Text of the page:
Waterfront Station

Waterfront Station

This is an old photograph, from 2008, but one that I think is still interesting enough to post. I am at a bit of a loss to write much about it other than to say it's of Waterfront Station in Vancouver and the layering of the buildings is what interests me here. Perhaps it's because I live in a much smaller city now, Freiburg, but the density in this photo really amazes me. All of these structures flattened together in a jumble of urban architecture.

Of course, European cities can be very dense as well but aside from the cores of the larger ones, not massive like this. It's a different kind of density, one born of history. Of a thousand years of growth and, in some cases, total destruction and rebuilding.

Vancouver is very new, the west coast of Canada is the most history-less of a continent that has, aside from maybe Australia, less history than any other on earth. The waterfront station building (the multi-peaked building that runs through the middle) is one of the older ones in Vancouver and it was built in 1914. the rest of what you see here is, at most, from the 1970's.

I like the newness of North America but I get the sense that, since the average age of a structure is fifty years or less, one doesn't have a respect for architecture since all of the buildings around you are going to be replaced anyway. Why get attached to them, something better and newer will come along sooner rather than later and, almost certainly, in your lifetime. Then again, the weight of the past is something that is just not felt either.

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EXIF

Camera: NIKON D80
Lens Type: 18.0-135.0 mm f/3.5-5.6
Focal Length: 125 mm
35mm Focal Length: 188 mm
Exposure: 13 sec
Aperture: f 22
ISO: 160


Taken: 2008-11-19 03:20:54
Posted: 2012-06-27 | 05:46





Waterfront Station

Waterfront Station

This is an old photograph, from 2008, but one that I think is still interesting enough to post. I am at a bit of a loss to write much about it other than to say it's of Waterfront Station in Vancouver and the layering of the buildings is what interests me here. Perhaps it's because I live in a much smaller city now, Freiburg, but the density in this photo really amazes me. All of these structures flattened together in a jumble of urban architecture.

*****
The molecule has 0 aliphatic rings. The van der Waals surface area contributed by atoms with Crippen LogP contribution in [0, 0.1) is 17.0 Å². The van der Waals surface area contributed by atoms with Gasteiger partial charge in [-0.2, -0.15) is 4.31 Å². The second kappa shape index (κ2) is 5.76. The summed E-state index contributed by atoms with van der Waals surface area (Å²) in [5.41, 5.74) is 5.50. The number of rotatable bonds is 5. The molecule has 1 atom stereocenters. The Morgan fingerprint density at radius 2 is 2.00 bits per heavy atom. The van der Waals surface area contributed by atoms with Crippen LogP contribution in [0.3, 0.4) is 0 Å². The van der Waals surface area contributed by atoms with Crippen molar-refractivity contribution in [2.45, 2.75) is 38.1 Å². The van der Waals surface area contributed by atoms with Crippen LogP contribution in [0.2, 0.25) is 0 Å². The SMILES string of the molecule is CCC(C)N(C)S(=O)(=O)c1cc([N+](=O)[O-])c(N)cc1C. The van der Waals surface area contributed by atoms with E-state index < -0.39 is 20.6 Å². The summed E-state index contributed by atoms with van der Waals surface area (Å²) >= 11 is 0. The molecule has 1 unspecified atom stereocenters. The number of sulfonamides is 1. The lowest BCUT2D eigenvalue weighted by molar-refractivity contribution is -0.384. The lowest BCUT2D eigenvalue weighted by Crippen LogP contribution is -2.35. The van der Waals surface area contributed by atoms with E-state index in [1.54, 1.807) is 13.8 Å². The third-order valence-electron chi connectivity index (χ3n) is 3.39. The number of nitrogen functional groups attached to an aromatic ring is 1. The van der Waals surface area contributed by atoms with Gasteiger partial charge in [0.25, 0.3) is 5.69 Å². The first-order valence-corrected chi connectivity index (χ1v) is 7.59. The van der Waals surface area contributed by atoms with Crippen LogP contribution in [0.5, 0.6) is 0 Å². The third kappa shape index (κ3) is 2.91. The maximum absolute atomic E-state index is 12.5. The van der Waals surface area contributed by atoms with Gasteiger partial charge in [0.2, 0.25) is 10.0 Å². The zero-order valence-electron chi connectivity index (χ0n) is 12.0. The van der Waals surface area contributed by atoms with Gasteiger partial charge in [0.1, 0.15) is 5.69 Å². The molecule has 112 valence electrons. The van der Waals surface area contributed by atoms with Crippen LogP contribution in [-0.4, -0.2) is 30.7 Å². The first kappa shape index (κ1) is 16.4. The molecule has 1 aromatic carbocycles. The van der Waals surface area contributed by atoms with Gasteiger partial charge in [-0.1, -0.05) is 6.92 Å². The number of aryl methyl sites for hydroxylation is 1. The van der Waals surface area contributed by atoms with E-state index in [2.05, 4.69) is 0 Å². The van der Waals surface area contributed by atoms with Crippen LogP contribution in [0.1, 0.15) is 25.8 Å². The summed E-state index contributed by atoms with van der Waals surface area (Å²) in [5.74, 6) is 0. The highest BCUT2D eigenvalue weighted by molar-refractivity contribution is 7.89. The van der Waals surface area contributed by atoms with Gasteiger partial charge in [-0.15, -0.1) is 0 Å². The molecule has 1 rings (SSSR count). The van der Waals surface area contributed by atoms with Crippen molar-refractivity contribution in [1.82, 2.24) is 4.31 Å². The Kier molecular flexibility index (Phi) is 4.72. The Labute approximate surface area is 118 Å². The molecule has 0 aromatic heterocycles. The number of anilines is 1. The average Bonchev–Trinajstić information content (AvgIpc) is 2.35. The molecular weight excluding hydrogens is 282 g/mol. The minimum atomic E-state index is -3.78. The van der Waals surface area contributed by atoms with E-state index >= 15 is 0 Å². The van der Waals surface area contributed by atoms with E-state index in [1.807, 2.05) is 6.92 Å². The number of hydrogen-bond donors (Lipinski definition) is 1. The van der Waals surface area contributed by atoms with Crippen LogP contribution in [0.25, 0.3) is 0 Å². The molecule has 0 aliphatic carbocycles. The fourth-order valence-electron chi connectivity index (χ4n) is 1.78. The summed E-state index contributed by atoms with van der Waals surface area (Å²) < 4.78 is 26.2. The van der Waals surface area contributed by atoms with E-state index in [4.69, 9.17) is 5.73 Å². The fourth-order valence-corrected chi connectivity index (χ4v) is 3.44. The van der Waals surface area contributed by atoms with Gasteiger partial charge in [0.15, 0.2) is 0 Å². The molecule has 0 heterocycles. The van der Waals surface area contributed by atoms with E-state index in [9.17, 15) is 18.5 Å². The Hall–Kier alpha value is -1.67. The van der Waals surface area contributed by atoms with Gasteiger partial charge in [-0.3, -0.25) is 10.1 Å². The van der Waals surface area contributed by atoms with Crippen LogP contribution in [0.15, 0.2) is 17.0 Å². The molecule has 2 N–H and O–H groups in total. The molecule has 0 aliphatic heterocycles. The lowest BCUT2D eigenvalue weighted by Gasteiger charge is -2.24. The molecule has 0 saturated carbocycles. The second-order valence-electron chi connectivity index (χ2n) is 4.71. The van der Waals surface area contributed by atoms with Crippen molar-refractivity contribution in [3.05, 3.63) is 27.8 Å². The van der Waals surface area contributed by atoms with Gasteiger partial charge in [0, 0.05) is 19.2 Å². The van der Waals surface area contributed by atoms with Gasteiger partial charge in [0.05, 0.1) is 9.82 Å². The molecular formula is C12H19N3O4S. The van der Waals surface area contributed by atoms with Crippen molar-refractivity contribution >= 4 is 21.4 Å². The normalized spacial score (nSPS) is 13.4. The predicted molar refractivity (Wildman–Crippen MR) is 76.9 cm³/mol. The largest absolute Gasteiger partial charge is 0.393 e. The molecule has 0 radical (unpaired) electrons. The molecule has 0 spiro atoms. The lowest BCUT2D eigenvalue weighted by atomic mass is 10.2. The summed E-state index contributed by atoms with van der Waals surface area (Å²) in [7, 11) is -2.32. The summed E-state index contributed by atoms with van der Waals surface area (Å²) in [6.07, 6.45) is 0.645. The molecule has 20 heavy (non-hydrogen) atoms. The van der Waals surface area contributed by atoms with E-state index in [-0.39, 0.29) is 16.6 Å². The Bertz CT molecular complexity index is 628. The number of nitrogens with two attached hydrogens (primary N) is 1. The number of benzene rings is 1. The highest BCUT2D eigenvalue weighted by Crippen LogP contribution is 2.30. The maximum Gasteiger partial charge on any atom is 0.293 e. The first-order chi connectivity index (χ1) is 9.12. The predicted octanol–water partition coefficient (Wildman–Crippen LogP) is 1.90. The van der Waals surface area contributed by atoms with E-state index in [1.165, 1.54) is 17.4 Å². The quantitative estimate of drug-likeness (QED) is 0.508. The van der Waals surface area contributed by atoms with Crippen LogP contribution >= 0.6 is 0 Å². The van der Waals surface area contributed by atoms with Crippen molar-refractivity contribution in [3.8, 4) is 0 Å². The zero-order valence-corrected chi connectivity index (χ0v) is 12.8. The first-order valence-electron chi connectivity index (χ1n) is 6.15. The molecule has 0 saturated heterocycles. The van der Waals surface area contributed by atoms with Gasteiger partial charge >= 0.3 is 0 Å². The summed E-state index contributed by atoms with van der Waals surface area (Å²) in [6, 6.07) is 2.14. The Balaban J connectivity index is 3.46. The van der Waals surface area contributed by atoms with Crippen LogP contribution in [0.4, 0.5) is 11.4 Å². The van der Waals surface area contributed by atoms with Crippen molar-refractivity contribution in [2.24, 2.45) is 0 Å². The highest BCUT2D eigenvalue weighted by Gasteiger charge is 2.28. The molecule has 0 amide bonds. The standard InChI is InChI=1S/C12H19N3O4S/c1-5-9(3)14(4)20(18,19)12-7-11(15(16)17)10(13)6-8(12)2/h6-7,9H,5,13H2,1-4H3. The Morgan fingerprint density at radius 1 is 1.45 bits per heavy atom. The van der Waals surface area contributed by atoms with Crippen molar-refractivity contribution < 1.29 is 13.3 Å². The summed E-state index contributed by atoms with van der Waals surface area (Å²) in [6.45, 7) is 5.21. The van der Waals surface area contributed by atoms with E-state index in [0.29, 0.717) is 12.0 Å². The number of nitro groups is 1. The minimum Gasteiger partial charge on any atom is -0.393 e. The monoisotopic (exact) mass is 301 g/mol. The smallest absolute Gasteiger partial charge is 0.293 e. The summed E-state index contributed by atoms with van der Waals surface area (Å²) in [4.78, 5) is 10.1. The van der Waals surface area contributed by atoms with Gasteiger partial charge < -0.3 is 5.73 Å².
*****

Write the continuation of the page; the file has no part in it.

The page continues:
Of course, European cities can be very dense as well but aside from the cores of the larger ones, not massive like this. It's a different kind of density, one born of history. Of a thousand years of growth and, in some cases, total destruction and rebuilding.

Vancouver is very new, the west coast of Canada is the most history-less of a continent that has, aside from maybe Australia, less history than any other on earth. The waterfront station building (the multi-peaked building that runs through the middle) is one of the older ones in Vancouver and it was built in 1914. the rest of what you see here is, at most, from the 1970's.

I like the newness of North America but I get the sense that, since the average age of a structure is fifty years or less, one doesn't have a respect for architecture since all of the buildings around you are going to be replaced anyway. Why get attached to them, something better and newer will come along sooner rather than later and, almost certainly, in your lifetime. Then again, the weight of the past is something that is just not felt either.

Show this photo on a map ✈

EXIF

Camera: NIKON D80
Lens Type: 18.0-135.0 mm f/3.5-5.6
Focal Length: 125 mm
35mm Focal Length: 188 mm
Exposure: 13 sec
Aperture: f 22
ISO: 160


Taken: 2008-11-19 03:20:54
Posted: 2012-06-27 | 05:46


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